A crewed expedition to Mars has been a century-long subject of fascination and, for now, fantasy. The basic engineering challenges are enormous: To start with, there’s the question of where to find a viable and steady source of energy that would be required for any human mission to Mars. The answer to that question may be blowing in the Martian wind, according to a new study.
Solar and nuclear energy have traditionally powered robotic missions. But nighttime shutdowns and dust storms disrupt solar energy generation, and waste disposal is a huge concern for nuclear power.
Wind power has been explored in the past, but with the atmospheric density of Mars being 1% that of Earth, much larger turbine blades would be needed to generate sufficient energy. In addition, the Viking and InSight lander instruments recorded low wind readings, although these sites were, by design, quiet wind zones. Wind was dismissed as inviable.
Now, a study published in Nature Astronomy has suggested that wind energy could, indeed, be harnessed to power human settlements on Mars.
“We were excited to find that there are many locations across the planet where winds are strong enough to provide a really stable power resource” and compensate for a shortfall in solar power using wind turbines, said Victoria Hartwick, lead author of the study and a postdoctoral fellow at NASA Ames Research Center. The team tailored a climate model designed for Earth to simulate Martian climatic conditions and assess winds on the Red Planet.
Tools for the Job
A new NASA Ames Mars global climate model factors in not only standard fluid flow but also elements specific to Mars, such as how the atmosphere interacts with the surface.
The new model uses topographic, heat storage, and albedo and dust maps from prior Mars observations. It simulates wind patterns and strength across the entire surface and their variation with time of day and season, and during years with and without dust storms.
The researchers measured a potential turbine’s maximum and actual power production and compared the results with the maximum available solar power across seasons, time of day, and dust activity, noting where power levels exceeded theoretical power requirements for a crewed mission to Mars.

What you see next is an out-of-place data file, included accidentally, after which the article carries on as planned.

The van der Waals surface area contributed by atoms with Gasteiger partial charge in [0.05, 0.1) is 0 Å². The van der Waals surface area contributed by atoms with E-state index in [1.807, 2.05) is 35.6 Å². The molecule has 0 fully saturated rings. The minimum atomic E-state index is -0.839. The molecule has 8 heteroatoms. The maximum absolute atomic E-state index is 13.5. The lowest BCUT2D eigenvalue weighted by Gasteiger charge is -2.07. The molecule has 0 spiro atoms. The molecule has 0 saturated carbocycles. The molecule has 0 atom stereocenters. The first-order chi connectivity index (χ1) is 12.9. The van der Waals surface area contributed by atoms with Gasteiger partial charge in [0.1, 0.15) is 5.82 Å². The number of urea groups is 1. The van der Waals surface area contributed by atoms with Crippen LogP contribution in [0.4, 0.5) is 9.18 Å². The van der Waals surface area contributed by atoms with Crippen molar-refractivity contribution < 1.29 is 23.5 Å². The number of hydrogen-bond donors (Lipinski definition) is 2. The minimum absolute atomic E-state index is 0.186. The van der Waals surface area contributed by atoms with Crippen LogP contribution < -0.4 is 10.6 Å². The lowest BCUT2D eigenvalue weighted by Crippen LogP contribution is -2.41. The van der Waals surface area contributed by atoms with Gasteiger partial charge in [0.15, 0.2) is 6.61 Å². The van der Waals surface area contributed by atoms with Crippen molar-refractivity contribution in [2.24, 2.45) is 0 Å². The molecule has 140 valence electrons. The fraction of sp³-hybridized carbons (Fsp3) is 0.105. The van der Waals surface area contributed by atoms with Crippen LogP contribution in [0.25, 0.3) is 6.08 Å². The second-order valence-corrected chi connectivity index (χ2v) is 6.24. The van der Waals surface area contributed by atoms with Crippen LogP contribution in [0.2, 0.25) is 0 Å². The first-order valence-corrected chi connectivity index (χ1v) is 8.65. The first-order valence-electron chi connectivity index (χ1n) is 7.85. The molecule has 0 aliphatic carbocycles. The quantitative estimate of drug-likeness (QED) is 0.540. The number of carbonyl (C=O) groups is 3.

The Answer, My Friend, Is Blowin’ in the Wind
The model revealed that wind power on the Martian surface peaked in the midlatitudes and poles during each hemisphere’s winter; at night, dawn, and dusk; and during dust storms that occluded sunlight. Slope winds, similar to thermally driven mountain and valley breezes on Earth, are particularly strong on Mars along crater rims and down volcanic highlands. Akin to Earth’s land and sea breezes, the temperature contrast at the winter poles creates powerful polar vortices. These sites had the highest wind power potential.
The researchers identified 13 new regions with good wind resource potential and confirmed that 10 prospective landing sites identified by NASA have sufficient wind for energy generation. “Some regions—for example, in the midlatitudes and poles with fascinating geologic histories and close to subsurface water ice deposits that could be valuable resources for a human mission—that had been previously dismissed on the basis of estimated solar power availability are back on the table,” Hartwick said.
“This is a really interesting and useful first step along the way [to human exploration on Mars],” said Bruce Banerdt, a planetary geophysicist at NASA’s Jet Propulsion Laboratory and principal investigator of the InSight mission who wasn’t involved in the research.
Don Banfield, a planetary scientist at NASA Ames who also was not part of the study, agreed. “This work has not been done before. They did a nice job of looking at how wind power resources might be distributed on Mars.”
The next step, Hartwick said, would be to use an extremely high resolution weather model and zoom in on those regions to get a better sense of small-scale wind variations in response to the local topography and other unique atmospheric changes.
“They’ve used a very well established model for analyzing Martian winds,” Banerdt said. But “we still have only limited ground truth on Mars” to directly compare the data to, he added.
NOAA Geophysical Fluid Dynamics Laboratory’s Lucas Harris agreed that given the limited direct observations available on Martian winds, “the validation of the model is similarly limited,” adding, “I don’t think that’s going to be a showstopper, though. This is neat stuff.”
A Tale of Turbines
“It is unlikely that we’ll see big wind turbines on Mars in the near future, unless SpaceX’s Starship proves successful,” said Banfield, who was part of an effort to develop a turbine to sustain a polar mission on Mars. “But I do hope that we’ll develop small ones.”
Isaac Smith at York University in Toronto, who was part of that same effort, also pointed out the logistical constraints and costs of transporting equipment to the Red Planet but added, “Wind energy gives us another tool to use on Mars, that we might not have otherwise.”
“This paper is a fantastic resource for those planning human or robotic Mars missions and demonstrates that wind energy should not be discounted,” said Claire Newman, a dust storm expert at Aeolis Research who has worked on the InSight, Curiosity, and Perseverance missions. “I would love to see Mars wind energy explored further.”
—Alakananda Dasgupta (@AlakanandaDasg1), Science Writer